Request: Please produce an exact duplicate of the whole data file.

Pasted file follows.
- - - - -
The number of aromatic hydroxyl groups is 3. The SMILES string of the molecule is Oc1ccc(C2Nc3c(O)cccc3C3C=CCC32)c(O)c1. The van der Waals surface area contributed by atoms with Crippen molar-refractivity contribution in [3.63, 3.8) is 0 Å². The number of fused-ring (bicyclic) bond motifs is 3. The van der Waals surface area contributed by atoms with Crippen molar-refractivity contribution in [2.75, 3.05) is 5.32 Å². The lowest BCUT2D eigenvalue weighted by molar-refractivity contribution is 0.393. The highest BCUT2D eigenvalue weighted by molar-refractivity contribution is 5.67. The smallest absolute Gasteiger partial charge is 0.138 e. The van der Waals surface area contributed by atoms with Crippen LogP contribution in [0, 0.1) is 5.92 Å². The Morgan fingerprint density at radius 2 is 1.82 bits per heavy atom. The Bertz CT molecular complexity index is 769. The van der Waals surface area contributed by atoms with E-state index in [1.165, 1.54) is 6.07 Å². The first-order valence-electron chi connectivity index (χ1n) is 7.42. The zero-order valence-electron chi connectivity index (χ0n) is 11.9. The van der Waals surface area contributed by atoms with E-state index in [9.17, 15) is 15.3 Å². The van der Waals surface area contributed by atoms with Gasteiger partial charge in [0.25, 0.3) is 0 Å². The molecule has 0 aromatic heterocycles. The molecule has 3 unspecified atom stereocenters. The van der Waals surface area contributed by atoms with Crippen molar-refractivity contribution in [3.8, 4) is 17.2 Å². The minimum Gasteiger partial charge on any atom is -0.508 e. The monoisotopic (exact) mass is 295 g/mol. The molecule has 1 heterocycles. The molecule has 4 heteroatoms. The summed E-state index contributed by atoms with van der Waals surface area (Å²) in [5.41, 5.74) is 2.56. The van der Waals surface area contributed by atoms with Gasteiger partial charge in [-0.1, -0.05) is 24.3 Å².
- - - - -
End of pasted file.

The number of aromatic hydroxyl groups is 3. The SMILES string of the molecule is Oc1ccc(C2Nc3c(O)cccc3C3C=CCC32)c(O)c1. The van der Waals surface area contributed by atoms with Crippen molar-refractivity contribution in [3.63, 3.8) is 0 Å². The number of fused-ring (bicyclic) bond motifs is 3. The van der Waals surface area contributed by atoms with Crippen molar-refractivity contribution in [2.75, 3.05) is 5.32 Å². The lowest BCUT2D eigenvalue weighted by molar-refractivity contribution is 0.393. The highest BCUT2D eigenvalue weighted by molar-refractivity contribution is 5.67. The smallest absolute Gasteiger partial charge is 0.138 e. The van der Waals surface area contributed by atoms with Crippen LogP contribution in [0, 0.1) is 5.92 Å². The Morgan fingerprint density at radius 2 is 1.82 bits per heavy atom. The Bertz CT molecular complexity index is 769. The van der Waals surface area contributed by atoms with E-state index in [1.165, 1.54) is 6.07 Å². The first-order valence-electron chi connectivity index (χ1n) is 7.42. The zero-order valence-electron chi connectivity index (χ0n) is 11.9. The van der Waals surface area contributed by atoms with E-state index in [9.17, 15) is 15.3 Å². The van der Waals surface area contributed by atoms with Gasteiger partial charge in [0.25, 0.3) is 0 Å². The molecule has 0 aromatic heterocycles. The molecule has 3 unspecified atom stereocenters. The van der Waals surface area contributed by atoms with Crippen molar-refractivity contribution in [3.8, 4) is 17.2 Å². The minimum Gasteiger partial charge on any atom is -0.508 e. The monoisotopic (exact) mass is 295 g/mol. The molecule has 1 heterocycles. The molecule has 4 heteroatoms. The summed E-state index contributed by atoms with van der Waals surface area (Å²) in [5.41, 5.74) is 2.56. The van der Waals surface area contributed by atoms with Gasteiger partial charge in [-0.1, -0.05) is 24.3 Å².